Thursday, August 23, 2012

Rain Rain Come Again or Rain Rain Go Away?

The churning sound of drizzling! The pearl shower...! The drops on glass windows... Who doesn’t like these?

I love rain. I love to listen to the melody of rain from inside a straw hut or a house-roof with aluminum tin sheets! I love to enjoy the stunning sight when clouds play tricks with the sky, cocoon the sun after playing hide & seek and then bring the showers to the arid earth, the thirsty dusts quench its thirst and turn into vapor yielding a sweet, serene aroma! …..And I love to take delight of this milieu with garam chai and pakoda or some other scrumptious snacks, sitting in the verandah, welcoming the sprinkles to raise my every sense.

Rain grows some wonderful grains in the paddy fields, brightens the farmers’ lives and refreshes the river; Bestows the fish-eaters to be belly-full, livens the flora, and after all, sooth the scorching summer.

But does it have only the greener side?

India is among the countries which receives seasonal rainfall unlike the countries like Germany where rain occurs throughout the year. Most of India receives rain for only around 100 hours every year. The monsoon is extremely important for India as it fills up water reservoirs, replenishes ground water and is essential for the Indian agriculture of which around 70% are rainfed. Ofcourse, Northeastern India is a bit exceptional. It usually gets more rain in comparison to other parts of India. Mawsynram is a village in the East Khasi Hills district of Meghalaya state in north-eastern India, 65 kilometers from Shillong. It is reportedly the wettest place on Earth, with an annual rainfall of 11,872 millimetres (467.4 in). Charrapunji is a subdivisional town in the East Khasi Hills district in Meghalaya again which is credited as being the second wettest place on Earth.

A few weeks back, Delhi was longing for rain. Regular power cut, desert heat,  low water supply had become the key problems before the onset of monsoon.

By the middle of the last month, the monsoon finally landed the Metro and gave some relief from the hottest summer in the country’s capital in last 33 years. The urgency has gone, but the susceptibility of people across India to an increasingly unpredictable weather remains a serious cause for concern. An unexpected deluge can be destructive and deadly. Luckily not in the capital, but, 14 people died in Jaipur and Shekhawati regions of Rajasthan as torrential rains lashed several parts of the state last few days. On the other hand, 11 farmers committed suicide in last one month in Gujarat because of drought.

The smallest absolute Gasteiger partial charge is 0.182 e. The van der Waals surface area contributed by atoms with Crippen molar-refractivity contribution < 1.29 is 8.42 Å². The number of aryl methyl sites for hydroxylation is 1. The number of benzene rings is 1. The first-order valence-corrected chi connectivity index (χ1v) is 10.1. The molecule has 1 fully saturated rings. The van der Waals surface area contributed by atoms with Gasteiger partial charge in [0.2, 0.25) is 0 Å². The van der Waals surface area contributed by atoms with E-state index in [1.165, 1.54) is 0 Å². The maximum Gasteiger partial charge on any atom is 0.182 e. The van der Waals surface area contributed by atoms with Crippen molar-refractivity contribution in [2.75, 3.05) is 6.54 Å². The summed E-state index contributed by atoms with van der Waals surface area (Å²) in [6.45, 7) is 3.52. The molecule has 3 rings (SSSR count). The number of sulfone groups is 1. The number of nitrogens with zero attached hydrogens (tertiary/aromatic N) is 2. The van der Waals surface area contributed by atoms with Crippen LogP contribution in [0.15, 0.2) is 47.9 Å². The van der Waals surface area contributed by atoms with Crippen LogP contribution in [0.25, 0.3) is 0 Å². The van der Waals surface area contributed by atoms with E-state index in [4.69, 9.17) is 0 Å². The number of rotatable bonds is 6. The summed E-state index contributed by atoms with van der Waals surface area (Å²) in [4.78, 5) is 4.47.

The monsoon accounts for more than 80% of India’s annual rainfall, feeding crops and filling the nation’s reservoirs. Weak rains can mean less to eat for millions. Major FMCG players like Dabur, Emami and Godrej are  concerned about the overall negative economic sentiment hurting demand as the late arrival of monsoon can have an impact on rural sales. India’s economic growth rate slipped to nine-year low of 6.5% in 2011-12 and current account deficit (CAD) has touched a high of 4%. Inflation, meanwhile, was high at 7.55% in May.

Apart from the impacts on country’s economy, in most of the cities or urban areas, monsoon comes with its bag and baggage, which includes water logging, traffic jam, water-caused diseases, humidity etc.
Heavy rains make many parts of the city to suffer from water logging, whether in posh or poor areas. The rainwater infrastructure, if it at all exists L, is not satisfactory to assure the drainage of the water and the lower areas to not get inundated. Roads get blocked leading to traffic jams; pedestrians have to stride through flooded streets. Besides, the urban poor, living in slums or trespasses have their homes often damaged by the rainwater, which may take several days to retrocede.

The polluted water with the mixture of the garbage and waste that is littered here and there also becomes a big risk to health. Not only that, there are so many manholes without cover, all over the cities. In a submerged street, these holes become invisible and cause a serious threat to pedestrians and the two-wheelers.

Though I have almost forgotten in my metro life, the greeting and gushing new feelings rain brings, I still try to eavesdrop its melody amidst these problems and try to say, “I love, sometimes I hate, but hey Rain, please you never be late!!!”

Thursday, August 16, 2012

Ignorance about North Eastern states of India

Big B’s ignorance about North Eastern India has been recently making big news.

But many people like me would not be surprised about these kind of mistakes….I am sure, half of India must be confused about the seven sister states of North East India.

A survey conducted by North East India Image Managers, the group of communication professionals from the North Eastern states, (I am too part of the group) reveals a shocking ignorance of professionals about the North East (NE) states. It is a sad fact that 87 percentages of the working professionals cannot name all the NE states and 53 percentages shared highly negative views of these states.